Like so many, arts reporter Geoff Edgers has been grounded by the pandemic. So he decided to launch an Instagram Live show called “Stuck With Geoff.” So far, it has included Annie Lennox, Anthony S. Fauci and Yo-Yo Ma, among others. Recently, Edgers chatted with boxing legend Sugar Ray Leonard. Here are excerpts from their conversation. (This interview has been edited for clarity and length.)
Q: I see Mike Tyson in the ring. You've already announced that you're not coming out of retirement again. But can you explain to me why these guys are fighting now and why you would never consider any kind of exhibition or anything like that?
A: There’s a number of reasons guys come back. First of all, it’s financial. And then it’s like I missed that hurrah, raising my hands, beating the odds, shocking the world, and we never want to see ourselves being old or being fat or out of shape. There’s so many reasons.
Q: But then it's heartbreaking when you go just a bit too long.
A: Yes, there is a reality to coming back. I’ve contemplated a couple of times, well I proved that when I first retired, I don’t know, some 100 years ago, I came back because I missed being the best and again, beating the odds. But at some point, there is a reality. You can’t do what you used to do some 30, 40, 50 years ago.
Q: In boxing, you mention the importance of the physical and the psychological. What I'm really struck by in your memoir, "The Big Fight: My Life In and Out of the Ring," is how you talk about looking in the mirror and you go, "Oops, I'm not there." And it's fight night. Or somebody will say something to you and it'll rattle you and you know you're in trouble.
A: We as fighters, myself included, we don’t want to be looked upon as being afraid or being scared or anything like I’m not looked upon as being the best. But walking from the dressing room into the ring is one of the longest walks ever, especially when that moment prior to fighting, you look into the mirror. And I don’t see Sugar Ray Leonard. I see Ray Leonard. Words can’t describe the feeling. I want people to know that I was scared. I mean, very scared, afraid, nervous in that ring.
Q: My son is 10 and we've been watching the "Rocky" films. Were those movies good or bad for boxing? Because I also showed my kid the Hearns, Hagler fight, which I remember seeing when I was 14, and it was the most insane thing I'd ever seen. But I don't think my son understands that because he's used to that moment in "Rocky" where they're just beating each other viciously for 12 rounds in ways you could not.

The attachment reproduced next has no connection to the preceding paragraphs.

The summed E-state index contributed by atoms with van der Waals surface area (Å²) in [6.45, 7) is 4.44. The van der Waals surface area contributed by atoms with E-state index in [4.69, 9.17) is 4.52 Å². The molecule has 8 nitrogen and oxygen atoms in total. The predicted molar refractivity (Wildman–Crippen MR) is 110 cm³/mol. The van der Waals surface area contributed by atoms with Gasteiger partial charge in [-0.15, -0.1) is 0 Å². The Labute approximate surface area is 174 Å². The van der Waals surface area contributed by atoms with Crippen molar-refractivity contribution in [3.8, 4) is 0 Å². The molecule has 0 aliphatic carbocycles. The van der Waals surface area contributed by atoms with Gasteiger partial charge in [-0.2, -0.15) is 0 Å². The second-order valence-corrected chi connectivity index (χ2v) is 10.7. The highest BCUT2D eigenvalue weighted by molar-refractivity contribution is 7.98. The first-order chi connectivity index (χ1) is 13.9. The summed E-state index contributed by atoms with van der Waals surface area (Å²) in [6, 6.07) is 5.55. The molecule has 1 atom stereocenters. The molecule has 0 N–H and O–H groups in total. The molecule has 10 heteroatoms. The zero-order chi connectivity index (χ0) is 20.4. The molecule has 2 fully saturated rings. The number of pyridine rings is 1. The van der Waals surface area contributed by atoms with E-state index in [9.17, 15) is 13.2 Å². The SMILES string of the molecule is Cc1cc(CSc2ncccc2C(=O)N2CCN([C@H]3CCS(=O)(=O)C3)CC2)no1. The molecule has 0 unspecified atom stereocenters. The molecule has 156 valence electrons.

A: “Rocky” was a plus for boxing. Again, things were exaggerated. The punches were exaggerated, but I personally felt it opened up boxing and showed the guys who were just starting out, who don’t have the fame or the fortune. I thought it was great.
Q: When I was growing up, I would watch you and think you were perfect. You were smiling all the time. You psychologically outwitted everybody. But you were also deeply damaged. In your book, you talk about drinking vodka in your hotel room. And you had a hard childhood. How did you keep the public image and the private image so smoothly when things were crashing like this?
A: The worst thing for me was to admit I was an alcoholic, to admit I was a drug addict. People ask me all the time who hit you the hardest, who hit you the hardest. That third shot of vodka, you know.
Q: How did you turn it around?
A: Well, my lovely wife, Bernadette, she told me I was an alcoholic. I got so angry. She took me to my first AA meeting and I was a nervous wreck. I was hyperventilating. I was so nervous and I put a little cap on, sunglasses on, and people were saying, “I’m Bob and I’m an alcoholic.” “I’m this, I’m that.” And it came to me and I just said, “Hey, I’m Ray.” It took me months before I became humble enough, willing enough, to admit that I was an alcoholic. Now, you know, I do motivational speaking, and every now and then, I’ll toss a “By the way, I’m an alcoholic,” and the place is quiet. And I’m like, “Oh, I said the wrong thing.” Or then there’s a roar of claps and cheering. Then people come up to me and say, “Hey, man, thank you so much for talking about this. And I’m dealing with this kind of thing.” You know, I made an impact in the ring. I want to make an impact outside the ring by doing things of this nature.
Q: We need to talk about your 1987 fight against Marvin Hagler. I've never been so angry during a fight because my friends and I were Marvelous Marvin Hagler fans. And you drove us insane. But as I got to be an actual human being and grew up, I realized how brilliant that fight was. You were in great shape, but you outwitted the man.
A: You know, when Hagler fought John Mugabi prior to fighting me, I was at that fight and called my business partner and said, “I want to fight Hagler.” He said, “Ray, are you drinking?” “Yeah, but that doesn’t really make a difference.” I was ringside and I saw in him something that I could take control over. And when the fight was made, I knew I had a chance of winning. But if you look good in the gym, that’s one thing. You have to look and feel good in that ring. And the first thing that happened, I threw a jab, pow, and my hands were still there.
Q: I believe you saw Hagler in Las Vegas a year later, and he wouldn't talk to you. He was furious.
A: If Hagler had lost to [Roberto] Durán or Tommy Hearns, that would be less painful. When you lose, period, it’s just painful no matter who it is. But Marvin was a very proud guy and didn’t get his just dues until the later part of his career. Marvin was ambidextrous. He could use both hands. He can knock out either left-handed or right-handed. I miss him. I truly miss him.